Sigma receptor-mediated targeted delivery of anti-angiogenic multifunctional nanodrugs for combination tumor therapy. - Journal of controlled release : official journal of the Controlled Release Society
The potential of low molecular weight heparin (LMWH) in anti-angiogenic therapy has been tempered by poor in vivo delivery to the tumor cell and potentially harmful side effects, such as the risk of bleeding due to heparin's anticoagulant activity. In order to overcome these limitations and further improve the therapeutic effect of LMWH, we designed a novel combination nanosystem of LMWH and ursolic acid (UA), which is also an angiogenesis inhibitor for tumor therapy. In this system, an amphiphilic LMWH-UA (LHU) conjugate was synthesized and self-assembled into core/shell nanodrugs with combined anti-angiogenic activity and significantly reduced anticoagulant activity. Furthermore, DSPE-PEG-AA-modified LHU nanodrugs (A-LHU) were developed to facilitate the delivery of nanodrugs to the tumor. The anti-angiogenic activity of A-LHU was investigated both in vitro and in vivo. It was found that A-LHU significantly inhibited the tubular formation of human umbilical vein endothelial cells (HUVECs) (p<0.01) and the angiogenesis induced by basic fibroblast growth factor (bFGF) in a Matrigel plug assay (p<0.001). More importantly, A-LHU displayed significant inhibition on the tumor growth in B16F10-bearing mice in vivo. The level of CD31 and p-VEGFR-2 expression has demonstrated that the excellent efficacy of antitumor was associated with a decrease in angiogenesis. In conclusion, A-LHU nanodrugs are a promising multifunctional antitumor drug delivery system.Copyright © 2015. Published by Elsevier B.V.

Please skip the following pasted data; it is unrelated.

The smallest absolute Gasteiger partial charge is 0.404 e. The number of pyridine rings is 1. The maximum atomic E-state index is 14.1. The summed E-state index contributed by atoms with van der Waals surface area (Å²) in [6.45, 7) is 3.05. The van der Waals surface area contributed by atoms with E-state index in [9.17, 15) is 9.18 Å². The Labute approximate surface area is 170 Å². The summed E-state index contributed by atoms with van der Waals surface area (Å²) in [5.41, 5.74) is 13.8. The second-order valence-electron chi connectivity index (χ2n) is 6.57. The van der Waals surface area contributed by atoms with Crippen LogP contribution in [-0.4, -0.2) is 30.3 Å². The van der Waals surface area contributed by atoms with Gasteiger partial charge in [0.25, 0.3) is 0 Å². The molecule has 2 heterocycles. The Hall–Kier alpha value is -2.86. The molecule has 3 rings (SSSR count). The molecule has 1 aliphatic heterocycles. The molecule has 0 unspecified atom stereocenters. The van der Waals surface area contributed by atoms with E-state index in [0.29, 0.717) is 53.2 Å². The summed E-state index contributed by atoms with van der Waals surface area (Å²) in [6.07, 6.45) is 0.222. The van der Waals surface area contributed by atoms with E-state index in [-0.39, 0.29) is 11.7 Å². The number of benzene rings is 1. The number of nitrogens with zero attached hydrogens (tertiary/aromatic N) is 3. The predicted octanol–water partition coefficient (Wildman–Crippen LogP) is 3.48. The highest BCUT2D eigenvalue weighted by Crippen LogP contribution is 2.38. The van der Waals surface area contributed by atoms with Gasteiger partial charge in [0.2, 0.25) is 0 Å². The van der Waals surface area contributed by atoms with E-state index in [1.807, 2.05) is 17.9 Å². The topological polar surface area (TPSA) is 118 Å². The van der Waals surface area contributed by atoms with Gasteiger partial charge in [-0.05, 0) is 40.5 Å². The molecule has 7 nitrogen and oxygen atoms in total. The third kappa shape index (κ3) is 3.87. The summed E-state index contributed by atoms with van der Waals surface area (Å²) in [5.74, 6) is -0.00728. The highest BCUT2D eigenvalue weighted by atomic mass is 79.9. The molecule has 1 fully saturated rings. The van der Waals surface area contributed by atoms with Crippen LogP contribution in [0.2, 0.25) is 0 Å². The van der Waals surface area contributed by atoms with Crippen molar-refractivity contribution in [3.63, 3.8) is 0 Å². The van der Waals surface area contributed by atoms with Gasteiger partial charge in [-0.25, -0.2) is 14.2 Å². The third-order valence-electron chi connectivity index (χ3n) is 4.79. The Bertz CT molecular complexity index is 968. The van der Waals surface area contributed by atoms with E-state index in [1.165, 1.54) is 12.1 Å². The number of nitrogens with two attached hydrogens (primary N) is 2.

Selective potentiation of 2-APB-induced activation of TRPV1-3 channels by acid. - Scientific reports